The Simple and Complex of Gathering People Not Used to Gathering

I’m in a rather impromptu conversation with three people. Quanita Roberson, co-host and co-convenor with me of our upcoming Fire & Water Leadership Cohort — she knows stuff, lots of it. And Brad Wise and Joey Taylor of BeSpokenLive — each of the handful of times I’ve been with these two I feel deeply inspired. I think of all of us as colleagues and friends, friends and colleagues — frolleagues.

The conversation is about submitting a grant application to hold a series of community connection gatherings. They are about convening diversity. They are about creating connection. They are about learning. They are about being together. This is a think out loud time. I’m just offering a few thoughts to weave into what they are already thinking and will carry forward.

In the impromptuness of it, I get an intuitive hit that rises from my belly. I love that feeling. I know these people well enough to say it out loud without needing to wordsmith it. It’s good when people can be imperfect together. Or rather, without fear of not having it all figured out.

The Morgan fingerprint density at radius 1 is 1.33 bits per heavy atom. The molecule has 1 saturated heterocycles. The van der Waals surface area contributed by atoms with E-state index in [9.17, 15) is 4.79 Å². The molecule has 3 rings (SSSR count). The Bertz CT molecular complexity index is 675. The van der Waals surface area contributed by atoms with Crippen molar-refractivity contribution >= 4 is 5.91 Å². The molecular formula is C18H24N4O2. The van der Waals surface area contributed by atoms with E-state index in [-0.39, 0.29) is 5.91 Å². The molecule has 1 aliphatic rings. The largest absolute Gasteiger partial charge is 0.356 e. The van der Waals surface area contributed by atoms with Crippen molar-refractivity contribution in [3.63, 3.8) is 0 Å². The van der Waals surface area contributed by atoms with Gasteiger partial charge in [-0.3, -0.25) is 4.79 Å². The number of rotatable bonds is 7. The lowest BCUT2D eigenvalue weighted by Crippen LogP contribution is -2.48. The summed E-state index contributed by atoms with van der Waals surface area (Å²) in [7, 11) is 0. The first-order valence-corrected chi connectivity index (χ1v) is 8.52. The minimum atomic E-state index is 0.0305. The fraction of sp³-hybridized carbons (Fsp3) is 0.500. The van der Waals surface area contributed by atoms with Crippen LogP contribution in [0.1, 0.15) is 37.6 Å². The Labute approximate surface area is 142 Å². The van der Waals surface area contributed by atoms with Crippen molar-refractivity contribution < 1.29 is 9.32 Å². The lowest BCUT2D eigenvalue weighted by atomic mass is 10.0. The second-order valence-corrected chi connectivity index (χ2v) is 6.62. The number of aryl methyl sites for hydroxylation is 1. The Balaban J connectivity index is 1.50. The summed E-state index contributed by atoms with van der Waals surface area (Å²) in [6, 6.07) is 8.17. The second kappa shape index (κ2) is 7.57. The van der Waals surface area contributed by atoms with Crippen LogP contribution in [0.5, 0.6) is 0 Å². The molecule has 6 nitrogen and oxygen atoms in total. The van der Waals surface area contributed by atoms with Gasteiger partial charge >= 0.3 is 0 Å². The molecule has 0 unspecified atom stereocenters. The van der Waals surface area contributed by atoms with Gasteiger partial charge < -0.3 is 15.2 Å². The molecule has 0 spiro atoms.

I offered this:

  • The work (including gatherings like this) is simultaneously about the simple and the complex.
  • The simple part is bringing participants into questions and stories with one another. It just works a pile better to connect people in what they care about through their personal experience.
  • The complex part is, as Joey named, creating belonging (a fair hunk of this comes from a container in which to share stories / experiences).
  • The complex part is also about interrupting patterns of isolation (or reactive posturing, or polarized defensiveness).
  • The gatherings will come alive with a spirit of celebration, of possibility, of recalling childhood stories.
  • The magic and the complex grows from the simple.

Quanita framed it really well. Thinking of the people that might come to such a gathering, and the community restoring that can so powerfully occur, she said, “We meet ourselves by meeting each other.”

Yah, that’s good, right. We think we are just meeting each other, which is rather monumental in itself. And in so doing, we are coming to meet more of ourselves. With aha. With tenderness. Sometimes with fire. With kindness. With clarity that only comes from connection.

Well, it was only an impromptu meeting and invitation to offer some perspective. I kind of felt like in meeting each other (just a regular old Monday) that I met more of myself.

Glad for insights. And friends. And colleagues. And frolleagues on a Monday. Thinking about gathering people that aren’t used to gathering.

Tenneson Woolf
Author: Tenneson Woolf

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